City of Greenville Recycling

“Switching to the new automated collection system will save money over the long term, and will help us make recycling simpler and more convenient for our residents.”

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The city of Greenville is making a few changes to its recycling operations with an eye for improving safety, increasing recycling and, over the long haul, saving money.

The cost to operate the old manual collection system was increasing every year, and our recycling participation rates weren’t as high as we had hoped,” said City Council member Gaye Sprague. “Switching to the new automated collection system will save money over the long term, and will help us make recycling simpler and more convenient for our residents.”

The first change will be new recycling roll carts, which will be distributed to all single-family homes in the city in May. Council member Jil Littlejohn said the new roll carts are much easier to maneuver than the old tubs and hold a lot more as well – 95 gallons instead of just 18. A lid protects the contents during rainy weather.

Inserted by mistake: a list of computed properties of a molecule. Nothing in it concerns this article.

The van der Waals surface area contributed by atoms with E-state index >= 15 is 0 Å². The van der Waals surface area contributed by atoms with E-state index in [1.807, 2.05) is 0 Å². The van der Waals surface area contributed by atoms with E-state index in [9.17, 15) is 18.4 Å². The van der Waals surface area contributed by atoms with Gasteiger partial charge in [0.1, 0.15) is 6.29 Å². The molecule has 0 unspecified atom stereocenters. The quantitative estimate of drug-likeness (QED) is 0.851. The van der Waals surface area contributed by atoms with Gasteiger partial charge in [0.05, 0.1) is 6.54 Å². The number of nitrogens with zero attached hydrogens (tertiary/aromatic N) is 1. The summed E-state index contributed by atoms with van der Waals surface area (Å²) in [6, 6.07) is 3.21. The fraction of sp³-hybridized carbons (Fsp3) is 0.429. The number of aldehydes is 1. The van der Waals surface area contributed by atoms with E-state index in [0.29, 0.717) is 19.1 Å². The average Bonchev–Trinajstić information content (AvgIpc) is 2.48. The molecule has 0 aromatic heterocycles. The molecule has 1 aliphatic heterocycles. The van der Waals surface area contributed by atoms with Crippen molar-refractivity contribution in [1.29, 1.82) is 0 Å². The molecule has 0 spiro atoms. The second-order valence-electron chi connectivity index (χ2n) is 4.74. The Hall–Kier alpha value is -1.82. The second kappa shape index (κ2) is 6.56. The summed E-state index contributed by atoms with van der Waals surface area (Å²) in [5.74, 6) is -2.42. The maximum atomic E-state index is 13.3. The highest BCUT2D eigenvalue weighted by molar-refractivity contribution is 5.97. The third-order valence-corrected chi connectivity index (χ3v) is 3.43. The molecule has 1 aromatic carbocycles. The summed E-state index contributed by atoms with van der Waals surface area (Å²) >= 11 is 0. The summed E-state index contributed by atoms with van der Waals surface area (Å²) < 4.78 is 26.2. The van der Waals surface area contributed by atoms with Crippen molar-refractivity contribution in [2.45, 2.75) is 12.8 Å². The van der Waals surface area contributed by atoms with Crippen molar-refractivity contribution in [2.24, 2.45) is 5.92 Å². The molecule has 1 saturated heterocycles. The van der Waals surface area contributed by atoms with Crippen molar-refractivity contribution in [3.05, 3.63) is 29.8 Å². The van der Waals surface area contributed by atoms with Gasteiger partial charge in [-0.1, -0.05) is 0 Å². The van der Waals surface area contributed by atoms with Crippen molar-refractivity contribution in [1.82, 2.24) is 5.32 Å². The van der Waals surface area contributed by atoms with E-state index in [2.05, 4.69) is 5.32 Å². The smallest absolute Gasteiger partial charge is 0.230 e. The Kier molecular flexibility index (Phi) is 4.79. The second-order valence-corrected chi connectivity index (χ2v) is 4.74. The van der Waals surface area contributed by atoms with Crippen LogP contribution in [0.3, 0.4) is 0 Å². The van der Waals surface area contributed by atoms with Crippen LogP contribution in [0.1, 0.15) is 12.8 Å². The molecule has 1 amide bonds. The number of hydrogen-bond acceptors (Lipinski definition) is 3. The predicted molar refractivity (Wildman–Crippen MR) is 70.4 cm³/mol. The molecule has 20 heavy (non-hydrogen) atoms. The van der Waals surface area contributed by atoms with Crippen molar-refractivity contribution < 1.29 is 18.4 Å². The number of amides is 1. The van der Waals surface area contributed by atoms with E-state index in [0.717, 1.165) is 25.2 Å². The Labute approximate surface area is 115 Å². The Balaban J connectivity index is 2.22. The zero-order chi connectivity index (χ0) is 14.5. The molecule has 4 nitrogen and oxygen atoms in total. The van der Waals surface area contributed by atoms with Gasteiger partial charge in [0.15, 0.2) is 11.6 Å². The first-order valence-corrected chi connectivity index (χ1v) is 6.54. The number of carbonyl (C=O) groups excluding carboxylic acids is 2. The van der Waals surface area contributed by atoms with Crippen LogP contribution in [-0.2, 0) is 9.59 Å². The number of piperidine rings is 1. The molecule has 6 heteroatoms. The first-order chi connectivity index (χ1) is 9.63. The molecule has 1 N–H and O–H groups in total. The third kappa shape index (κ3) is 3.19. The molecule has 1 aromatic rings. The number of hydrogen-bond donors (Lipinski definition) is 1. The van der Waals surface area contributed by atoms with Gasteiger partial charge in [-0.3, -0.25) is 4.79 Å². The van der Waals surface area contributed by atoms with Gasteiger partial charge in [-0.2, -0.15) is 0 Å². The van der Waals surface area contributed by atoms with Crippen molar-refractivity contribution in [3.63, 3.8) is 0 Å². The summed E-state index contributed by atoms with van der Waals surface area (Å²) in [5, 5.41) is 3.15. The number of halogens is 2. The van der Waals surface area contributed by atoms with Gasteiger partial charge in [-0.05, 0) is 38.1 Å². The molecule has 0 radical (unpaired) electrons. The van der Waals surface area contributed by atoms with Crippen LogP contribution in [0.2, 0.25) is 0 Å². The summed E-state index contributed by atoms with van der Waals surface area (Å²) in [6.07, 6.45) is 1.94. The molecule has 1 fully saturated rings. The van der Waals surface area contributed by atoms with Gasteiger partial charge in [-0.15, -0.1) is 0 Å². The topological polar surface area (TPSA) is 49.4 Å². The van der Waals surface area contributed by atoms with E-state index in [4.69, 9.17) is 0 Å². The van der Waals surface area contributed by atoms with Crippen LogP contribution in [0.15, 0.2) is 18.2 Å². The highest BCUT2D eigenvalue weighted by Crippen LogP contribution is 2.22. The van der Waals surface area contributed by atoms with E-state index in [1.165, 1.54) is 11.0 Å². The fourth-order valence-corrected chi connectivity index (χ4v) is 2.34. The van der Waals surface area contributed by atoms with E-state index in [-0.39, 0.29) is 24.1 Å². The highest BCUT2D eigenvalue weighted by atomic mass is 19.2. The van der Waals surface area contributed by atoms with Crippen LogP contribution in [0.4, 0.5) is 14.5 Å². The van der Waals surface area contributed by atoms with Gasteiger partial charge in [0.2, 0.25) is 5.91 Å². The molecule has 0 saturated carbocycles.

“It’s a blue rolling bin just like the green trash cart, and a sticker on the outside of the lid shows all of the recyclables that we can accept,” Littlejohn said.

According to Council member Amy Ryberg Doyle, although the city can no longer accept glass, residents will be able to recycle more plastics at the curb. “We’re now accepting types 1 through 7 instead of just 1 and 2, and everything can go in the new cart – newspaper, cardboard, plastic, aluminum,” said Doyle. “Everyone’s pickup day will remain the same, so the only change is that the new trucks will have an automated arm that empties the cart.”

National nonprofit The Recycling Partnership and the S.C. Department of Health and Environmental Control awarded the city grants to help fund the new roll carts as well as efforts to educate the community about the new system.

While some areas of the city already recycle extensively, Littlejohn wants to make sure the process is all-inclusive. “We want to encourage those areas with lower recycling levels,” she said. “The city is increasing education, going out to schools and churches to get the word out. I’m excited about getting more people engaged.”

Increasing recycling, thereby reducing the amount of trash going to the landfill, has been a priority for City Council for several years. They wanted to find a solution that worked for Greenville and would be a financially stable model – goals they say they have achieved with the new system.


City of Greenville Recycling, Recycle.greenvillesc.gov

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